The definition of “reasonable and fair standards” for requirement (iii) above is also fluid. Requirement (iii), similar to requirement (ii), considers various factors to determine what is “reasonable and fair”, such as the magnitude of the managerial risks faced by the relevant employer, managerial reasons that necessitate lay-offs, type of business performed by the relevant division and composition of employees thereof, social and economic conditions during the period when lay-off is taken, etc. Further, when determining the standards for selecting the employees to be laid off, the employer’s circumstances relating to its managerial interests can be considered concurrently with the employees’ interest, as long as the employer’s interest is objectively reasonable.
The last requirement above on 50 days' prior notice and good-faith discussion does not affect the validity of a lay-off even if it is not satisfied. Therefore, if there had been sufficient time to notify the employees and engage in good-faith discussions, then the lay-off is valid, so long as all other requirements have been satisfied.
As noted above, employers must, pursuant to Article 26 of the Labor Standards Act, give an employee a prior notice of at least 30 days if the employer intends to dismiss such employee. This notice requirement applies also to dismissals caused by managerial reasons. In addition, much like procedures for taking disciplinary actions, employers are required to provide a prior notice (usually one week before the meeting) that an HR committee meeting will be held. Other than the foregoing, the Labor Standards Act does not provide for a mandatory notice period. However, if the employer provides for a separate notice period in its rules of employment that are not required by the law, then such procedures must be complied with.
If an employer fails to give the requisite prior notice of 30 days prior to dismissing an employee, then the employer must pay the employee an additional sum of money equivalent to at least 30 days’ worth of the employee’s ordinary wages pursuant to Article 26 of the Labor Standards Act.
Also, aside from the foregoing requirements to provide a prior notice and to pay additional allowances for failing to provide a prior notice, there are additional severance pay-related requirements under the Act on the Guarantee of Workers' Retirement Benefits (the “Retirement Benefits Act”). The Retirement Benefits Act requires employers to provide severance payments or retirement pensions to resigning employees who have been employed for at least one year. To provide the foregoing payments or pensions, an employer is required to operate a retirement-benefit scheme in accordance with the Retirement Benefits Act. In particular, if an employee dies or retires, Article 36 of the Labor Standards Act requires an employer to pay the wages, compensations and other money or valuables to the employee within 14 days after the death or retirement of the employee. This 14-day payment period may be extended by mutual agreement between the parties concerned if there are special circumstances.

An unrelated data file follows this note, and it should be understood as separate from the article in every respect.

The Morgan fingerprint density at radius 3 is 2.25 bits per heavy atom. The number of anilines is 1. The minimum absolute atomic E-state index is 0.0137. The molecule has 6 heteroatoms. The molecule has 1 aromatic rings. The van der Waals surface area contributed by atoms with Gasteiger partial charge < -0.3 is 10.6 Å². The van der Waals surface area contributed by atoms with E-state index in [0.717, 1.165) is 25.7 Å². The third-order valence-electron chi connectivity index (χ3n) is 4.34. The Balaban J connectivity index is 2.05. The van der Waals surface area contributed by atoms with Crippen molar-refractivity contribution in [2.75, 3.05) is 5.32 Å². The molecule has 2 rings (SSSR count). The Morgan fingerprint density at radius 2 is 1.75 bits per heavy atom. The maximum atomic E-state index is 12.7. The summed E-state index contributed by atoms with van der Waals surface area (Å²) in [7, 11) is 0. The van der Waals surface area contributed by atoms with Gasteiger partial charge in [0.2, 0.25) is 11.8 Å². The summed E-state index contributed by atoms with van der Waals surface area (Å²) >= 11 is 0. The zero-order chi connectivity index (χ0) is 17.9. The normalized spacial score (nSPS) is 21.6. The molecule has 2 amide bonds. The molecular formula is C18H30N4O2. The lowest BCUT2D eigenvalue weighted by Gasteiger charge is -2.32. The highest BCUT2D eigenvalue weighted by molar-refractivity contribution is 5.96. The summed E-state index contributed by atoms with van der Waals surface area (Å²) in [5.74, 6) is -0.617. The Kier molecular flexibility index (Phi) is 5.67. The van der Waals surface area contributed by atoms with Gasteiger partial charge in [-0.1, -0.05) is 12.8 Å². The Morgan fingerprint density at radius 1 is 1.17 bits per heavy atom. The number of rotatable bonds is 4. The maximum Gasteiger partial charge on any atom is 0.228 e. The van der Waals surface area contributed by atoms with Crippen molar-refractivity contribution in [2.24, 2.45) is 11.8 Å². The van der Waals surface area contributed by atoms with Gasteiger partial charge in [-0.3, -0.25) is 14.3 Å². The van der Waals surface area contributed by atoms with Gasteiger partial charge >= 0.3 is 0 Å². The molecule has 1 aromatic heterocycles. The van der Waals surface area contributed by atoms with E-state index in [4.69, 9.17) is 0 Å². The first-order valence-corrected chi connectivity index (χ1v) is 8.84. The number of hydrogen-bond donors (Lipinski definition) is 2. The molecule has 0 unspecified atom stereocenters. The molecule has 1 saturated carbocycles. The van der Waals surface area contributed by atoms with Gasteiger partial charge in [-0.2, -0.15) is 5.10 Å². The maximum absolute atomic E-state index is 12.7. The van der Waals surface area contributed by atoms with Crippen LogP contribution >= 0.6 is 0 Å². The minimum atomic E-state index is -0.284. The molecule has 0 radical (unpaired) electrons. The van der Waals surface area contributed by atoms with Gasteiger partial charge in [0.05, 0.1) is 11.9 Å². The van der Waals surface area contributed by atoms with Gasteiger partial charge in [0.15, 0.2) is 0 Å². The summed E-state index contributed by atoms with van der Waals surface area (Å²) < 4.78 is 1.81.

With regard to dismissals of employees, the Labor Standards Act only requires the employer to provide a prior notice of 30 days to the relevant employee (Article 26) and to notify the detailed reason for, and timing of, the dismissal in writing (Article 27). As such, no separate procedures such as obtaining external advice or authorisation need to be taken. However, if the employer provides for additional procedures for employee resignations (including dismissals etc) through collective agreements, rules of employment, employment contracts or other relevant agreements, then the employer must comply with such procedures.
Article 23(1) of the Labor Standards Act requires employers to have justifiable cause when dismissing an employee. The Korean Supreme Court has defined that there is a justifiable cause if, due to a fault attributable to the employee, it is impossible for the employer and the employee to, under generally accepted social norms, continue their employment relationship. Whether continuance of employment relationship is impossible under the generally accepted social norms is determined upon a comprehensive consideration of various factors, including (i) the purpose and nature of the employer’s business, (ii) workplace conditions, (iii) the employee’s position and responsibilities, (iv) how and why the employee engaged in misconduct, (v) the impact such misconduct will have on the sound order of the business, and (vi) the employee’s past behaviour.